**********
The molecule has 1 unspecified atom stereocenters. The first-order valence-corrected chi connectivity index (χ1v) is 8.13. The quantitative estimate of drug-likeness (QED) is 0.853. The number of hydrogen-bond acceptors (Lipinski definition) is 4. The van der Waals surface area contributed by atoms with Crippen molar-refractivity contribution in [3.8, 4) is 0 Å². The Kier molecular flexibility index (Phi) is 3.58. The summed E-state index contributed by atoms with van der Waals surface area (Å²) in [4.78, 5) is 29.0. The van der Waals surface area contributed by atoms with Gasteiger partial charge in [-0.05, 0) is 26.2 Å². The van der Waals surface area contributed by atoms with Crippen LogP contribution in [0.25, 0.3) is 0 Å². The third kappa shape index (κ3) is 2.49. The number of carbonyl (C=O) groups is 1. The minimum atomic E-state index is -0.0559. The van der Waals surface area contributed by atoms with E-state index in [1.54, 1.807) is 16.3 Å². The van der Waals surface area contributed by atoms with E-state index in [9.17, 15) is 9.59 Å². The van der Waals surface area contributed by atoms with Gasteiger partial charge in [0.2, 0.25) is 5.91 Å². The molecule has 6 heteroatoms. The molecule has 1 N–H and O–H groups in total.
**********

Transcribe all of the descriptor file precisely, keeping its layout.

The molecule has 1 unspecified atom stereocenters. The first-order valence-corrected chi connectivity index (χ1v) is 8.13. The quantitative estimate of drug-likeness (QED) is 0.853. The number of hydrogen-bond acceptors (Lipinski definition) is 4. The van der Waals surface area contributed by atoms with Crippen molar-refractivity contribution in [3.8, 4) is 0 Å². The Kier molecular flexibility index (Phi) is 3.58. The summed E-state index contributed by atoms with van der Waals surface area (Å²) in [4.78, 5) is 29.0. The van der Waals surface area contributed by atoms with Gasteiger partial charge in [-0.05, 0) is 26.2 Å². The van der Waals surface area contributed by atoms with Crippen LogP contribution in [0.25, 0.3) is 0 Å². The third kappa shape index (κ3) is 2.49. The number of carbonyl (C=O) groups is 1. The minimum atomic E-state index is -0.0559. The van der Waals surface area contributed by atoms with E-state index in [1.54, 1.807) is 16.3 Å². The van der Waals surface area contributed by atoms with E-state index in [9.17, 15) is 9.59 Å². The van der Waals surface area contributed by atoms with Gasteiger partial charge in [0.2, 0.25) is 5.91 Å². The molecule has 6 heteroatoms. The molecule has 1 N–H and O–H groups in total.